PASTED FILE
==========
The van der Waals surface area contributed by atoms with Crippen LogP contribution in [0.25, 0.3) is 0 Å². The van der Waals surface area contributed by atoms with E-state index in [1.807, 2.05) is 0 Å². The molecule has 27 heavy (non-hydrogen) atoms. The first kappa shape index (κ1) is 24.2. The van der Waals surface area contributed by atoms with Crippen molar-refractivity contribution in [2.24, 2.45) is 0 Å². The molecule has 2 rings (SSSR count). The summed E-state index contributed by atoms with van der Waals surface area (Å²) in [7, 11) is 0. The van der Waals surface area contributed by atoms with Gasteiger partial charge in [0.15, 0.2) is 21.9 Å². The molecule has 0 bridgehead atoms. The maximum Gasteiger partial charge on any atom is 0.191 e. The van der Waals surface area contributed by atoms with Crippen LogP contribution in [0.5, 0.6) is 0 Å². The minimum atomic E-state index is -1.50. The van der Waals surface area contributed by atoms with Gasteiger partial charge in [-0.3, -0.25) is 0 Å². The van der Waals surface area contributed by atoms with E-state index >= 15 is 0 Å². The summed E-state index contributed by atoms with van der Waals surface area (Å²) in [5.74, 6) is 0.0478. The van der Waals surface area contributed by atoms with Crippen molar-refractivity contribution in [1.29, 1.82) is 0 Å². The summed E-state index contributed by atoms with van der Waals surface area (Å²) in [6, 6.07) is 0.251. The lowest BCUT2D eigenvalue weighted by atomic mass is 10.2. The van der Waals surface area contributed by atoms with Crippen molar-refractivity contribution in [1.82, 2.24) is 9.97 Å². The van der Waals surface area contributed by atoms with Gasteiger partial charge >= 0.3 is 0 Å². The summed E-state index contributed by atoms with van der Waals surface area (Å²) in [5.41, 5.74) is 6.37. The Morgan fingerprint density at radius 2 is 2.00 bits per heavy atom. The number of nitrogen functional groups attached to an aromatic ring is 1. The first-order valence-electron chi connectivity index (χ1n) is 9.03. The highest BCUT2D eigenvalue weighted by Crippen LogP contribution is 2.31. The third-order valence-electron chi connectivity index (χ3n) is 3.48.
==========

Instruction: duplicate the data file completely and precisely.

The van der Waals surface area contributed by atoms with Crippen LogP contribution in [0.25, 0.3) is 0 Å². The van der Waals surface area contributed by atoms with E-state index in [1.807, 2.05) is 0 Å². The molecule has 27 heavy (non-hydrogen) atoms. The first kappa shape index (κ1) is 24.2. The van der Waals surface area contributed by atoms with Crippen molar-refractivity contribution in [2.24, 2.45) is 0 Å². The molecule has 2 rings (SSSR count). The summed E-state index contributed by atoms with van der Waals surface area (Å²) in [7, 11) is 0. The van der Waals surface area contributed by atoms with Gasteiger partial charge in [0.15, 0.2) is 21.9 Å². The molecule has 0 bridgehead atoms. The maximum Gasteiger partial charge on any atom is 0.191 e. The van der Waals surface area contributed by atoms with Crippen LogP contribution in [0.5, 0.6) is 0 Å². The minimum atomic E-state index is -1.50. The van der Waals surface area contributed by atoms with Gasteiger partial charge in [-0.3, -0.25) is 0 Å². The van der Waals surface area contributed by atoms with E-state index >= 15 is 0 Å². The summed E-state index contributed by atoms with van der Waals surface area (Å²) in [5.74, 6) is 0.0478. The van der Waals surface area contributed by atoms with Crippen molar-refractivity contribution in [1.29, 1.82) is 0 Å². The summed E-state index contributed by atoms with van der Waals surface area (Å²) in [6, 6.07) is 0.251. The lowest BCUT2D eigenvalue weighted by atomic mass is 10.2. The van der Waals surface area contributed by atoms with Crippen molar-refractivity contribution in [1.82, 2.24) is 9.97 Å². The van der Waals surface area contributed by atoms with Gasteiger partial charge >= 0.3 is 0 Å². The summed E-state index contributed by atoms with van der Waals surface area (Å²) in [5.41, 5.74) is 6.37. The Morgan fingerprint density at radius 2 is 2.00 bits per heavy atom. The number of nitrogen functional groups attached to an aromatic ring is 1. The first-order valence-electron chi connectivity index (χ1n) is 9.03. The highest BCUT2D eigenvalue weighted by Crippen LogP contribution is 2.31. The third-order valence-electron chi connectivity index (χ3n) is 3.48.